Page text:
The Sisters’ Song introduces two memorable figures, Ida and Nora, sisters living in Tasmania. In the year 1926, Ida and Nora’s lives take a dramatic change when their beloved father dies. With their mother emotionally distraught, the girls are shipped off to their grandmother. It is a positive change for the two young girls, as Nora’s aptitude for music and song is able to flourish under the guidance of their grandmother. Meanwhile, Ida branches out and a career as a nanny beckons. Eventually, the two sisters go their separate ways, following their own hopes and dreams of careers, love and family. Some years later, the sisters reconnect when Nora is found in the heart of the Tasmanian bush, married and with a newborn to care for. It seems all Nora’s dreams have fallen in a heap and it is up to big sister Ida to rescue Nora, before she falls into further despair. What follows is the powerful story, spanning decades, as Ida and Nora both attempt to come to grips with a life neither envisioned for themselves.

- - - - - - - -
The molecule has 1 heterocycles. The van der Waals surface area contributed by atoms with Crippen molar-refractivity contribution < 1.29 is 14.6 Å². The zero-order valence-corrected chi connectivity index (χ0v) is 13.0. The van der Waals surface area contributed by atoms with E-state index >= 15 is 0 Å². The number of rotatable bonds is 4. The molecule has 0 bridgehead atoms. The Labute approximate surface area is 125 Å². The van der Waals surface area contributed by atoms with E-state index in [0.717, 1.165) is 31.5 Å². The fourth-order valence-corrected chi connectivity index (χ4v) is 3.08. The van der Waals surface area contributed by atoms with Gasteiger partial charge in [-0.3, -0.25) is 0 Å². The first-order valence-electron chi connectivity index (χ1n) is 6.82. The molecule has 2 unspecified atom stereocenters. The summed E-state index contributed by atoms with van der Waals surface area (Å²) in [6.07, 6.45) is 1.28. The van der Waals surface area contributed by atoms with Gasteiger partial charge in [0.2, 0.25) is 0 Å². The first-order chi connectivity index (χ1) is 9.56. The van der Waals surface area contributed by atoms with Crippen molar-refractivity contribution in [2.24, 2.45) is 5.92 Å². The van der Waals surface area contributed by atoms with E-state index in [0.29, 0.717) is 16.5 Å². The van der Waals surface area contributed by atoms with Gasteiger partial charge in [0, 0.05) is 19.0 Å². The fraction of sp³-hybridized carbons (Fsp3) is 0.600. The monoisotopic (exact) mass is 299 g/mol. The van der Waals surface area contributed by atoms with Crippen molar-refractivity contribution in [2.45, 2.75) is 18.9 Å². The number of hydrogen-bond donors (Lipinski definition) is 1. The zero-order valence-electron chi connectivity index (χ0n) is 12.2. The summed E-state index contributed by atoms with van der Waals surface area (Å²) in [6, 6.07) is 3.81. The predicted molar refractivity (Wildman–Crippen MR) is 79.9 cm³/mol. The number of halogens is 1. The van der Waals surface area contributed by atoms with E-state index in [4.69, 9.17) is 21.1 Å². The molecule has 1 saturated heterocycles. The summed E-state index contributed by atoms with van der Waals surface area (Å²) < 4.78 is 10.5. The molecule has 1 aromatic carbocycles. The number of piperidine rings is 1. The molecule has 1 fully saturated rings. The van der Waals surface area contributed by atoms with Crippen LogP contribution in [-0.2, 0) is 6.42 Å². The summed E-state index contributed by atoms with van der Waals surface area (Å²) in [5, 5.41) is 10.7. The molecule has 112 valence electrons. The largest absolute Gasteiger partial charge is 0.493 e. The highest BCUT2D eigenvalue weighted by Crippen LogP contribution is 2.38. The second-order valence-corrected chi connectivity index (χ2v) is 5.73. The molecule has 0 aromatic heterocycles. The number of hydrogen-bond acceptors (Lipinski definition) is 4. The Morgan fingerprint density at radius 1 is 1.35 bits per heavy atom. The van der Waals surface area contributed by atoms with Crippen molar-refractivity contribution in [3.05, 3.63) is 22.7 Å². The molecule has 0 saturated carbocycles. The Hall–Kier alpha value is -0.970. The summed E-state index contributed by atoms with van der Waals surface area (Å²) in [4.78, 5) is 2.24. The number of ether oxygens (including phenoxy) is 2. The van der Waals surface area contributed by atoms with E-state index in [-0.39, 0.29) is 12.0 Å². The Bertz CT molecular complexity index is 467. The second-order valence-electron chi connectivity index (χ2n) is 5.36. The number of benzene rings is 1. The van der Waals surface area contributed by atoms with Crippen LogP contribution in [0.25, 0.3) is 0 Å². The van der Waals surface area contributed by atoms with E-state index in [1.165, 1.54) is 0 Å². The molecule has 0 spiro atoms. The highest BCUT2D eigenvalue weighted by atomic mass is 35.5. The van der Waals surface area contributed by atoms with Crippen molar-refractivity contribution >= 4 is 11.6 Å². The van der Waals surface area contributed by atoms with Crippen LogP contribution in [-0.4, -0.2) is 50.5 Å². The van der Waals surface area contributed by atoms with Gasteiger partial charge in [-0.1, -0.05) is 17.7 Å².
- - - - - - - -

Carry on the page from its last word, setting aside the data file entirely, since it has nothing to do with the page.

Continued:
I have been looking forward to the release of The Sisters’ Song for some time, as I have closely followed debut novelist Louise Allan on her heartfelt journey from medical practitioner and mother, to a writer. I am so glad she made this career transition, as the result of her efforts in the historical fiction field is simply marvellous. Allan’s first novel, The Sisters’ Song, lived up to its premise of ‘read it, love it’. Definitely take my word for it, The Sister’s Song is a truly impeccable piece of literature, which I believe will leave its stain on the Australian historical fiction genre.

The initial appeal of The Sisters’ Song for me personally was the setting. I fell in love with Tasmania after I visited the state in 2010. Allan took me to the echoes of yesteryear, in one of my favourite parts of our country. She conveys the natural beauty and wilds of the Tasmanian bush, the mountains, as well as the tranquility of this part of the world. As this is a book that spans over 70 years, opening in 1926, Allan has worked hard to ensure her period detail is precise and evocative. There is no faulting Allan’s level of historical research, which has culminated in the production of a very authentic tale.